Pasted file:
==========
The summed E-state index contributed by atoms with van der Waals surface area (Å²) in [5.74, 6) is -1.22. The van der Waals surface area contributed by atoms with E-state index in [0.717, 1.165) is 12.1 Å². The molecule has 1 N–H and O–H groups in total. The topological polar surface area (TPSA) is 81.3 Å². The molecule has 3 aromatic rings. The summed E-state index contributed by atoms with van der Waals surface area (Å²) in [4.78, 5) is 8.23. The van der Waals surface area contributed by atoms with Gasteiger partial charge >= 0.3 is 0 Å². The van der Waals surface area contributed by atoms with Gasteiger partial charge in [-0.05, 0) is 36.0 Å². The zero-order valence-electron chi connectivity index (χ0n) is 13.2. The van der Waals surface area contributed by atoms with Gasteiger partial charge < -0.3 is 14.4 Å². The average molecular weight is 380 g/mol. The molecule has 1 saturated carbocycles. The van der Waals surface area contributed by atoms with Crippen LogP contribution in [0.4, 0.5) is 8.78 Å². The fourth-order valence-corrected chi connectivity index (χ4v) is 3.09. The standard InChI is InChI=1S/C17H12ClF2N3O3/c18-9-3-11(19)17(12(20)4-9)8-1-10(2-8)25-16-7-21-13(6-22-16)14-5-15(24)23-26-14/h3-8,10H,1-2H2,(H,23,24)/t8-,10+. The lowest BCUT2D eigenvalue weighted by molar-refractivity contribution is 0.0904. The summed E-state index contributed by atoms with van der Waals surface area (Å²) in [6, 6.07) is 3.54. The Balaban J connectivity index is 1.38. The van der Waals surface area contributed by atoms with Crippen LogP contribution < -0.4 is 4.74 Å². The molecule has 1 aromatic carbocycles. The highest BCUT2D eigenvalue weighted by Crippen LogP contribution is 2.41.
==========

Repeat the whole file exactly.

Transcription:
The summed E-state index contributed by atoms with van der Waals surface area (Å²) in [5.74, 6) is -1.22. The van der Waals surface area contributed by atoms with E-state index in [0.717, 1.165) is 12.1 Å². The molecule has 1 N–H and O–H groups in total. The topological polar surface area (TPSA) is 81.3 Å². The molecule has 3 aromatic rings. The summed E-state index contributed by atoms with van der Waals surface area (Å²) in [4.78, 5) is 8.23. The van der Waals surface area contributed by atoms with Gasteiger partial charge >= 0.3 is 0 Å². The van der Waals surface area contributed by atoms with Gasteiger partial charge in [-0.05, 0) is 36.0 Å². The zero-order valence-electron chi connectivity index (χ0n) is 13.2. The van der Waals surface area contributed by atoms with Gasteiger partial charge < -0.3 is 14.4 Å². The average molecular weight is 380 g/mol. The molecule has 1 saturated carbocycles. The van der Waals surface area contributed by atoms with Crippen LogP contribution in [0.4, 0.5) is 8.78 Å². The fourth-order valence-corrected chi connectivity index (χ4v) is 3.09. The standard InChI is InChI=1S/C17H12ClF2N3O3/c18-9-3-11(19)17(12(20)4-9)8-1-10(2-8)25-16-7-21-13(6-22-16)14-5-15(24)23-26-14/h3-8,10H,1-2H2,(H,23,24)/t8-,10+. The lowest BCUT2D eigenvalue weighted by molar-refractivity contribution is 0.0904. The summed E-state index contributed by atoms with van der Waals surface area (Å²) in [6, 6.07) is 3.54. The Balaban J connectivity index is 1.38. The van der Waals surface area contributed by atoms with Crippen LogP contribution < -0.4 is 4.74 Å². The molecule has 1 aromatic carbocycles. The highest BCUT2D eigenvalue weighted by Crippen LogP contribution is 2.41.